The designation is primarily a marketing term, but it reflects the fact that there are many types of modern wheat that have been modified and crossbred over the years. In theory, ancient grains are those that haven’t changed over the centuries. Although most never actually disappeared, their commercial profile was low until relatively recently, when high-end chefs started searching for novel, more flavorful grains that might provide more protein and other nutrients than modern wheat. Many of these newly rediscovered grains can be sustainably grown on small-scale farms.
Here’s a rundown of a few grains now identified as ancient.
- Amaranth: A high-quality source of plant protein, amaranth provides two essential amino acids, lysine and methionine, which grains generally contain little of. It also provides iron and calcium and triple the fiber content of wheat. It is gluten-free.
- Barley: The oldest known domesticated grain, barley comes in hulled and pearled varieties. The pearled type is more refined, easier to find, and the one most recipes specify. One cup of cooked barley provides 13 grams of insoluble fiber, which helps maintain large populations of friendly bacteria in the digestive tract. Barley may help lower cholesterol and regulate blood sugar. It contains gluten.
- Buckwheat: Known as kasha when it’s cracked and toasted, buckwheat has a nutty flavor. Considered a heart-healthy food, buckwheat is high in the antioxidant rutin, a flavonoid that strengthens capillaries and prevents blood clotting. One cup cooked provides more than 20 percent of the daily value of magnesium, which can lower blood pressure. It is the main constituent of Japanese soba noodles. Buckwheat is gluten-free.
- Farro: Also called “emmer,” farro is a strain of hard wheat from the Fertile Crescent in the Middle East. It has a nutty flavor and distinctive chewy texture. Farro is higher in protein and fiber than ordinary wheat and rich in magnesium and B vitamins. It contains gluten. When buying, choose semi-perlato farro, which has more of the fiber and nutrient-rich bran than the fully pearled form.
- Kamut®: A brand name for a recently revived strain of wheat known as khorasan, Kamut® is always grown organically. It has large kernels with a sweet, almost buttery flavor. It is high in minerals including selenium, zinc, manganese and magnesium and has 20 to 40 percent more protein than regular wheat: a half-cup serving gives you 6 grams of protein and 140 calories. It contains gluten.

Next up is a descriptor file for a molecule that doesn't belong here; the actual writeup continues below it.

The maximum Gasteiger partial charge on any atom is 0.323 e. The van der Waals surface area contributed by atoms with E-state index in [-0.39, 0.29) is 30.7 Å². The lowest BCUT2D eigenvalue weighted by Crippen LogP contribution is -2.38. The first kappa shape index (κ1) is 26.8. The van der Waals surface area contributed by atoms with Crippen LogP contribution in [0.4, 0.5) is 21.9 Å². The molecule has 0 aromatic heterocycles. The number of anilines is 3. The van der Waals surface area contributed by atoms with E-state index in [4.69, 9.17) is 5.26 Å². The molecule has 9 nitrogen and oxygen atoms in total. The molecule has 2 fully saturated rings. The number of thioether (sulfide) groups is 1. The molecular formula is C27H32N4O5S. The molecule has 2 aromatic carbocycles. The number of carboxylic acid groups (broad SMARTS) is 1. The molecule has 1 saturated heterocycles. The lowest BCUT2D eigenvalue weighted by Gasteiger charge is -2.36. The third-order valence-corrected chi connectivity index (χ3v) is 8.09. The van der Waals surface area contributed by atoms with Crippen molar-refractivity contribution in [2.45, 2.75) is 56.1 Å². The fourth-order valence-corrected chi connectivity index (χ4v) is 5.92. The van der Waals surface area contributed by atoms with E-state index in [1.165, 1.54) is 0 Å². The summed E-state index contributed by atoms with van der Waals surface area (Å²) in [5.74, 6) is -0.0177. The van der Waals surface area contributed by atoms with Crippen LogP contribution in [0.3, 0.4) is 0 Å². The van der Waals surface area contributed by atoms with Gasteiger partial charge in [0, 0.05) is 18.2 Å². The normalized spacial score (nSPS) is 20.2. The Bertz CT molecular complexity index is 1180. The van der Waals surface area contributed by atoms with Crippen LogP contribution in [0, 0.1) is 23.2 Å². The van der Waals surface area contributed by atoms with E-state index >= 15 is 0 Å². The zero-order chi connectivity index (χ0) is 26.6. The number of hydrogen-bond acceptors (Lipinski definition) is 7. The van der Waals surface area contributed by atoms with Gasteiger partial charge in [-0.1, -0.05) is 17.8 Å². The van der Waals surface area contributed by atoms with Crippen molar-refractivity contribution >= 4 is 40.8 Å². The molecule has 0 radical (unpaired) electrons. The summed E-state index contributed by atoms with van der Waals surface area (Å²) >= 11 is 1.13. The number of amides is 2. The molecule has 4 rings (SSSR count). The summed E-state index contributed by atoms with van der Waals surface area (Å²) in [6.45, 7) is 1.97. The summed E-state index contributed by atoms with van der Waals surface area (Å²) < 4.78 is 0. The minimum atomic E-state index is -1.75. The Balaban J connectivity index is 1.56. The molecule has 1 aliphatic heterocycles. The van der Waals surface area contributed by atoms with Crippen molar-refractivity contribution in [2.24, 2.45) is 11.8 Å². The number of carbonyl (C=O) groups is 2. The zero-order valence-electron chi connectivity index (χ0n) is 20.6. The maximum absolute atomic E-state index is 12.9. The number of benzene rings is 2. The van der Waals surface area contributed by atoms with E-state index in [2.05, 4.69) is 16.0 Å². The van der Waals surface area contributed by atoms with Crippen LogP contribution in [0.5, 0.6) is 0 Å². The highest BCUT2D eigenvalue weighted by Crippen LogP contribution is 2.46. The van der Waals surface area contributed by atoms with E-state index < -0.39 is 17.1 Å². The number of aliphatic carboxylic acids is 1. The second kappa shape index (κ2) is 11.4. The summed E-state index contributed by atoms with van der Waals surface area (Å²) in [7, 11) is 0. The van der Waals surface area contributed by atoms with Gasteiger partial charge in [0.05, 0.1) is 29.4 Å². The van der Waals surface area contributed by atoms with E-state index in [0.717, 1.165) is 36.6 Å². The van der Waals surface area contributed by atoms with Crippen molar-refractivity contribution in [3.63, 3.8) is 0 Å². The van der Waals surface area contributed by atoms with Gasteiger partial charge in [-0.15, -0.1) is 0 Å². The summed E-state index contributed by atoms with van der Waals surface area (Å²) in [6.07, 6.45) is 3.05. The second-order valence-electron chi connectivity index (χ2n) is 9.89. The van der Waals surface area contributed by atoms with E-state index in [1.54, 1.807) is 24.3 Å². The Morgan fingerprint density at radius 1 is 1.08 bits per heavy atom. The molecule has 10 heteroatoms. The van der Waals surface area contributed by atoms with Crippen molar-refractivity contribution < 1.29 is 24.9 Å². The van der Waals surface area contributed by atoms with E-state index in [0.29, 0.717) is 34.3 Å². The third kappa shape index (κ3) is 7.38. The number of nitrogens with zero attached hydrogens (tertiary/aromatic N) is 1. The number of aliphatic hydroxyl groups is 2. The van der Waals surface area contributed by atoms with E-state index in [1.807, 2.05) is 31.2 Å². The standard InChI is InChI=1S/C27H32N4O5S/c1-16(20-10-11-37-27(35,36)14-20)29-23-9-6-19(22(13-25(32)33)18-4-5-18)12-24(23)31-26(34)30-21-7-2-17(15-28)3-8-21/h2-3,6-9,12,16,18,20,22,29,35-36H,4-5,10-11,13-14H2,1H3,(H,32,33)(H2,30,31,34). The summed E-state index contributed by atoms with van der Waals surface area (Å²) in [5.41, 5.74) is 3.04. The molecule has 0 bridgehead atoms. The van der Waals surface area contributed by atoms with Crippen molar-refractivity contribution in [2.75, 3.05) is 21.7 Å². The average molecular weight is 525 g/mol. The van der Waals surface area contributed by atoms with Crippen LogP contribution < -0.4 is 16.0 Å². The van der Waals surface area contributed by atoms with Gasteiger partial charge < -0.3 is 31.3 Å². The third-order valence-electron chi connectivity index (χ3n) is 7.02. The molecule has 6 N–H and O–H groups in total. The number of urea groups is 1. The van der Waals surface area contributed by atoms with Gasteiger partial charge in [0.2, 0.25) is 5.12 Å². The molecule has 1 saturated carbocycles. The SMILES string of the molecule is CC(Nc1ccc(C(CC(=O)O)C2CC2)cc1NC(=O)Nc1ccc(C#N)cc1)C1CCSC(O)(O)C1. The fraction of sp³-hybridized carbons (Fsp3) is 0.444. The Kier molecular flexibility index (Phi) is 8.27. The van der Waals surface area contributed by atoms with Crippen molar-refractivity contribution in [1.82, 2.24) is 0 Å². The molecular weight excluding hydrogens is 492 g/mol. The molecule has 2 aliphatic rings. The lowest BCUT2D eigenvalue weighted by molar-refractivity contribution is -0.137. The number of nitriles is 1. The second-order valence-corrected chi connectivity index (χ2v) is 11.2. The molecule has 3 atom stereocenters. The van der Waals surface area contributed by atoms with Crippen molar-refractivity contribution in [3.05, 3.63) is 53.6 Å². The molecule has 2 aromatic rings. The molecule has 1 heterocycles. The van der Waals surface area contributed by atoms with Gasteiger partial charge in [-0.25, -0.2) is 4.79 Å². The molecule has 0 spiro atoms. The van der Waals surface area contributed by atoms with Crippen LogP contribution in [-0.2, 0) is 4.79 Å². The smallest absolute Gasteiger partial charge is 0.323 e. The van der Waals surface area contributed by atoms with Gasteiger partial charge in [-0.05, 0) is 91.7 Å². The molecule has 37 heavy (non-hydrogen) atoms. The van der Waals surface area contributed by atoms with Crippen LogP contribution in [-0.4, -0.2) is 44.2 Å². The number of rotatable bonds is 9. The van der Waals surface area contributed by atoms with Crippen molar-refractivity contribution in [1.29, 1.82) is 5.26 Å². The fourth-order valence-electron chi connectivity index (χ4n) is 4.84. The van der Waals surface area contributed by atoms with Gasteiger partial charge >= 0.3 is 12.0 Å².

- Quinoa (pronounced “keen-wah”) is not a true grain but the seed of a plant related to beets, spinach and Swiss chard. Available in light brown, red and black varieties, quinoa has a mellow flavor and appealing texture. It is high in magnesium and a good source of manganese, iron, copper, phosphorous, vitamin B2 and other essential minerals, as well as providing the highest protein content of any grain. Quinoa’s protein is complete, containing all 9 essential amino acids. It is gluten-free.
- Spelt: A form of wheat and one of the first grains to be used for bread, spelt has been cultivated for more than 7,000 years. It is high in manganese, vitamin B2, niacin, thiamin and copper and is considered particularly heart-healthy because it protects against high cholesterol and platelet aggregation, both risk factors for cardiovascular disease. The fiber in it helps reduce total and LDL (“bad”) cholesterol levels. One-half cup of cooked spelt provides 4 grams of fiber and only 123 calories. It contains a moderate amount of gluten.
You can find basic cooking instructions as well as recipes for these ancient grains and learn about some others on my website.
Andrew Weil, M.D.